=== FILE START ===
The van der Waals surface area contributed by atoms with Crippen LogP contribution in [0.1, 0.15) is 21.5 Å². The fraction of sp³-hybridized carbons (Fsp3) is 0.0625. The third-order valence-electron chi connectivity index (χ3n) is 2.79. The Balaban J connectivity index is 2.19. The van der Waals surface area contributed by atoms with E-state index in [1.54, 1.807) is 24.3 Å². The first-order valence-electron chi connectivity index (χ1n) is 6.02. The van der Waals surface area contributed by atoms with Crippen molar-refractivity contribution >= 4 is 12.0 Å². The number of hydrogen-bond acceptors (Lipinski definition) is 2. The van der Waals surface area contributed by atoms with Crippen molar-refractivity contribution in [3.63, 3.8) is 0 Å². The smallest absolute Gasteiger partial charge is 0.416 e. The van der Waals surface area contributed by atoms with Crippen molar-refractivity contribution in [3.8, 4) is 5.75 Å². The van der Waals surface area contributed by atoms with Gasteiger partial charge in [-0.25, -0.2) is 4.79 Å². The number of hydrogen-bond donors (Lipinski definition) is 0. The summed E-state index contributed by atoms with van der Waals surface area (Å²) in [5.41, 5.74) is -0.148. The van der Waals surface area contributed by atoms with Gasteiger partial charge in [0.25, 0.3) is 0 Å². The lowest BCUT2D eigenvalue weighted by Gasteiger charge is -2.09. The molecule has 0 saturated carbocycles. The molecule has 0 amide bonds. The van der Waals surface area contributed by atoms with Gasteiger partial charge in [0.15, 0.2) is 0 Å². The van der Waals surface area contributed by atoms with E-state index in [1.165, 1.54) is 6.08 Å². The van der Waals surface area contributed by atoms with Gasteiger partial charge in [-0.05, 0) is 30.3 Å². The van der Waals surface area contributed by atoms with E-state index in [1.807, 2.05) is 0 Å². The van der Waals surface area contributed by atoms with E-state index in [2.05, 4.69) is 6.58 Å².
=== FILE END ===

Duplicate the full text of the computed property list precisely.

The van der Waals surface area contributed by atoms with Crippen LogP contribution in [0.1, 0.15) is 21.5 Å². The fraction of sp³-hybridized carbons (Fsp3) is 0.0625. The third-order valence-electron chi connectivity index (χ3n) is 2.79. The Balaban J connectivity index is 2.19. The van der Waals surface area contributed by atoms with E-state index in [1.54, 1.807) is 24.3 Å². The first-order valence-electron chi connectivity index (χ1n) is 6.02. The van der Waals surface area contributed by atoms with Crippen molar-refractivity contribution >= 4 is 12.0 Å². The number of hydrogen-bond acceptors (Lipinski definition) is 2. The van der Waals surface area contributed by atoms with Crippen molar-refractivity contribution in [3.63, 3.8) is 0 Å². The smallest absolute Gasteiger partial charge is 0.416 e. The van der Waals surface area contributed by atoms with Crippen molar-refractivity contribution in [3.8, 4) is 5.75 Å². The van der Waals surface area contributed by atoms with Gasteiger partial charge in [-0.25, -0.2) is 4.79 Å². The number of hydrogen-bond donors (Lipinski definition) is 0. The summed E-state index contributed by atoms with van der Waals surface area (Å²) in [5.41, 5.74) is -0.148. The van der Waals surface area contributed by atoms with Gasteiger partial charge in [0.25, 0.3) is 0 Å². The lowest BCUT2D eigenvalue weighted by Gasteiger charge is -2.09. The molecule has 0 saturated carbocycles. The molecule has 0 amide bonds. The van der Waals surface area contributed by atoms with Gasteiger partial charge in [0.15, 0.2) is 0 Å². The van der Waals surface area contributed by atoms with E-state index in [1.165, 1.54) is 6.08 Å². The van der Waals surface area contributed by atoms with Gasteiger partial charge in [-0.05, 0) is 30.3 Å². The van der Waals surface area contributed by atoms with E-state index in [1.807, 2.05) is 0 Å². The van der Waals surface area contributed by atoms with E-state index in [2.05, 4.69) is 6.58 Å².